Majority think they know what money is, but after reading this, they understand they were wrong. Essential reading (including the links). Via Golem XIV.
There is a particular scene in the film “It’s a wonderful life” in which the hero of the story is trying to prevent a run on the Bailey Savings and Loan. In an effort to calm the anxious savers wanting to withdraw their money George Bailey cries out “you’ve got it all wrong, the money’s not here, well your money’s in Joe’s house, that’s right next to yours, and the Kennedy house and Mrs Maitland’s house and a hundred others”.
As films go it is a genuine classic. But unfortunately it has perhaps unwittingly perpetuated a whopping misrepresentation of how banks actually work; a little white lie that the IMF have recently just driven a sledgehammer right through.
Their working paper, titled “The Chicago Plan revisited”, seems to have slipped under the mainstream media attention (and most of ours!) during the summer lull. That is until Ambrose Evans-Pritchard of the Telegraph picked it up a few weeks ago. At the core of the IMF paper is a deep seated analysis of how banks actually function in the economy and their role in the money supply. It is nothing short of revolutionary in that the paper gives full acknowledgement of, and support for, an intellectual movement that has doggedly criticised the very nature of money. Criticism that has so far been completely ignored and dismissed by mainstream economics.
With Gold taking out new levels in Euro terms, here are a few thoughts by Jessie.
Gold and silver had sharp rallies today as the selling going in to the end of quarter and the gold option expiry dissipated and a sharp short squeeze ensued.
Gold hit a new high in euros today on the back of fresh uncertainties in Europe, particularly in Spain.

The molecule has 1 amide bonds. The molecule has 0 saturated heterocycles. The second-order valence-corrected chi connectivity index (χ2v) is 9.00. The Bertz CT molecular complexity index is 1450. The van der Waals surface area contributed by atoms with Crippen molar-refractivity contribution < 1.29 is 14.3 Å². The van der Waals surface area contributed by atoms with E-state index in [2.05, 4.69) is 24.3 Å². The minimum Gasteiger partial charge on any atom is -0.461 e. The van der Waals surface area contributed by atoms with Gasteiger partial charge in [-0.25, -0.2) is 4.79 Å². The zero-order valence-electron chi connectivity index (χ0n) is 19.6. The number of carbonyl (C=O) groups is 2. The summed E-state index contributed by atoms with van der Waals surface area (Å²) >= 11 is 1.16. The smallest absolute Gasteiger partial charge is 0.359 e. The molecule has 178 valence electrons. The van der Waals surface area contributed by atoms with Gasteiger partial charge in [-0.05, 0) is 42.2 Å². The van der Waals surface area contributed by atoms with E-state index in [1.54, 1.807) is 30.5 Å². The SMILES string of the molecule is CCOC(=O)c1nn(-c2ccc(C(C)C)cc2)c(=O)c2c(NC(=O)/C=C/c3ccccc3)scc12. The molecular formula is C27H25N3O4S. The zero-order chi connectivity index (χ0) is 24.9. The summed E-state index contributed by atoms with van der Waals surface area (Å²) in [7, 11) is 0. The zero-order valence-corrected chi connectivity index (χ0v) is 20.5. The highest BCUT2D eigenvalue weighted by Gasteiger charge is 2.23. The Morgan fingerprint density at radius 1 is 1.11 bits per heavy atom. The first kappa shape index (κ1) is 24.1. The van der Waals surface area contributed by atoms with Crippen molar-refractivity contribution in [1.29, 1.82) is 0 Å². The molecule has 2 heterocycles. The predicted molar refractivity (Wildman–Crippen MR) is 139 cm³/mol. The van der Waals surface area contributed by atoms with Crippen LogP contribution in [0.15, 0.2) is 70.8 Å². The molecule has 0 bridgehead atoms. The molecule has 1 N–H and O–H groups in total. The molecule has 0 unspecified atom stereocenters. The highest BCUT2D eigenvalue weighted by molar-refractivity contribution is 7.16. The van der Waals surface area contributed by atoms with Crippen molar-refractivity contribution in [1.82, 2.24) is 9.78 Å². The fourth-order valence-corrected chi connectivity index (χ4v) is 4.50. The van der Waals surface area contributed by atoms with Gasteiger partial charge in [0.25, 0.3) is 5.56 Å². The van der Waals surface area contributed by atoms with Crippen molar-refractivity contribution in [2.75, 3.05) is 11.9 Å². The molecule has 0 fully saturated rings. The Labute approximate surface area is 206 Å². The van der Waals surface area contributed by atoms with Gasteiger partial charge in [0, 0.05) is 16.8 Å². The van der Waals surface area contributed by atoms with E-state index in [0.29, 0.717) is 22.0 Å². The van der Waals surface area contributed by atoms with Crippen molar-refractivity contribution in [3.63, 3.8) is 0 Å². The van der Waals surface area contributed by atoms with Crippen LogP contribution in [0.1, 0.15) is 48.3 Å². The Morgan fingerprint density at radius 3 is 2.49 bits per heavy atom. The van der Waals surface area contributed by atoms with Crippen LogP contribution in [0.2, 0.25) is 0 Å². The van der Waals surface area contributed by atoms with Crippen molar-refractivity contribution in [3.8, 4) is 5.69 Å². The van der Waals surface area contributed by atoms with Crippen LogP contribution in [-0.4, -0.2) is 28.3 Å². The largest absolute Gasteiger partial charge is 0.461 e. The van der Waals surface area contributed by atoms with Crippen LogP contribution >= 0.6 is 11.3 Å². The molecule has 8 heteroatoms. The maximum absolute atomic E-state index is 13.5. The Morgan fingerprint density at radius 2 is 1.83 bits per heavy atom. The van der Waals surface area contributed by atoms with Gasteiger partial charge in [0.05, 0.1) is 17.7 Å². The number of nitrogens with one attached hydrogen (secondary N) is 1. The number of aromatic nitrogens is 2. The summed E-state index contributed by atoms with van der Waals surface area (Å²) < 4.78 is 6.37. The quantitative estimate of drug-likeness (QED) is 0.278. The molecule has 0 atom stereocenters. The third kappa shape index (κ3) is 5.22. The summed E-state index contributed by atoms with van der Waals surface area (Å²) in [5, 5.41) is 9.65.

As you know money market funds are savings vehicles with a fixed unit price that pay dividends, like a savings account. They arose as alternatives to bank deposit accounts because they were able to present higher returns than the regulated banks.
The Banks, and their regulatory friends who have been mostly among the Republicans want the money markets to have a floating price like a stock, opening the possibility for negative returns on savings. Turbo Timmy G. came out today calling for reforms in the money market funds, and a ‘floating price’ for the money market fund.
Et tu Timmy? All day long. The young man is getting ready to leave Washington after the election and take a lucrative trip through the crony capitalist revolving door, and probably into the banking sector.
The increased uncertainty, the chance of negative returns on your savings if the funds are allowed to fluctuate below one dollar per unit, is sure to drive quite a bit of risk adverse money out of the money market funds. And it opens the door to price manipulation and fraud, doing nothing to help promote transparency and confidence.
Must read interview with Michael Hudson, via Renegade Economist.
KF: We welcome to the show Professor Michael Hudson, Distinguished Research Professor at the University of Missouri-Kansas City, the leading Post-Keynesian university in America. It’s been fantastic to see, Michael, that the public profile of UMKC has really taken off with Randall Wray, yourself and Stephanie Kelton being quoted quite widely these days. Can you explain what Post-Keynesianism is?
MH: The fact that we all have a very similar approach is what has enabled us to challenge the neoliberal Chicago School. Our approach is heterodox – we see that money is created, basically, on computer keyboards. When a bank lends money, they create a deposit by writing a loan. You sign an IOU, the bank has a promissory note from you to pay them interest and they open a deposit in your name. The Federal Reserve does the same thing, as does any central bank, except for Europe’s. On their keyboards, they can simply do what a commercial bank does, namely, create money by creating a bank deposit for the banks to draw on. That is basically how the Bank of England, the Federal Reserve Bank of New York, the national banks of China, Russia and other civilized countries create a finance of government deficit. That is why government debt in almost every country has gone up and up and up every year for the last few centuries. And as the government spends money into the economy, this is the money and the spending and the income that enables economies to grow.